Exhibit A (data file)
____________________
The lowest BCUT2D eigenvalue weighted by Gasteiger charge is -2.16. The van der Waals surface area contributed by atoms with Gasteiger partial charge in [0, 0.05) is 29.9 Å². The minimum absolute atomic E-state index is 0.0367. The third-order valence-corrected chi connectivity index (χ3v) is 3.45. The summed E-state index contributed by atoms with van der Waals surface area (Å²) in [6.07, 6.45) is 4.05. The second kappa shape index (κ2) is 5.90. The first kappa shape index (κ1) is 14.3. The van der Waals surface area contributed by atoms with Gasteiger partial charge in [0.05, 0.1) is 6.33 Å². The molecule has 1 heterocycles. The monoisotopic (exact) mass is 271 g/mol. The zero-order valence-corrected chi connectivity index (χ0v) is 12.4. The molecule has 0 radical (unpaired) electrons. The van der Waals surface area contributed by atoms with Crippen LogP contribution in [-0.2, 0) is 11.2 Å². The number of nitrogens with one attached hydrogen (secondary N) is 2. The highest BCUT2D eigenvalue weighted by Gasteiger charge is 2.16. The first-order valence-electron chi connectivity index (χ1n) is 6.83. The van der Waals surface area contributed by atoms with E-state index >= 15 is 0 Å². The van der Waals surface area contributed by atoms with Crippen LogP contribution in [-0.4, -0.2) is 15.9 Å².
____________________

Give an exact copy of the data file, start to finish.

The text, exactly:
The lowest BCUT2D eigenvalue weighted by Gasteiger charge is -2.16. The van der Waals surface area contributed by atoms with Gasteiger partial charge in [0, 0.05) is 29.9 Å². The minimum absolute atomic E-state index is 0.0367. The third-order valence-corrected chi connectivity index (χ3v) is 3.45. The summed E-state index contributed by atoms with van der Waals surface area (Å²) in [6.07, 6.45) is 4.05. The second kappa shape index (κ2) is 5.90. The first kappa shape index (κ1) is 14.3. The van der Waals surface area contributed by atoms with Gasteiger partial charge in [0.05, 0.1) is 6.33 Å². The molecule has 1 heterocycles. The monoisotopic (exact) mass is 271 g/mol. The zero-order valence-corrected chi connectivity index (χ0v) is 12.4. The molecule has 0 radical (unpaired) electrons. The van der Waals surface area contributed by atoms with Crippen LogP contribution in [-0.2, 0) is 11.2 Å². The number of nitrogens with one attached hydrogen (secondary N) is 2. The highest BCUT2D eigenvalue weighted by Gasteiger charge is 2.16. The first-order valence-electron chi connectivity index (χ1n) is 6.83. The van der Waals surface area contributed by atoms with E-state index >= 15 is 0 Å². The van der Waals surface area contributed by atoms with Crippen LogP contribution in [-0.4, -0.2) is 15.9 Å².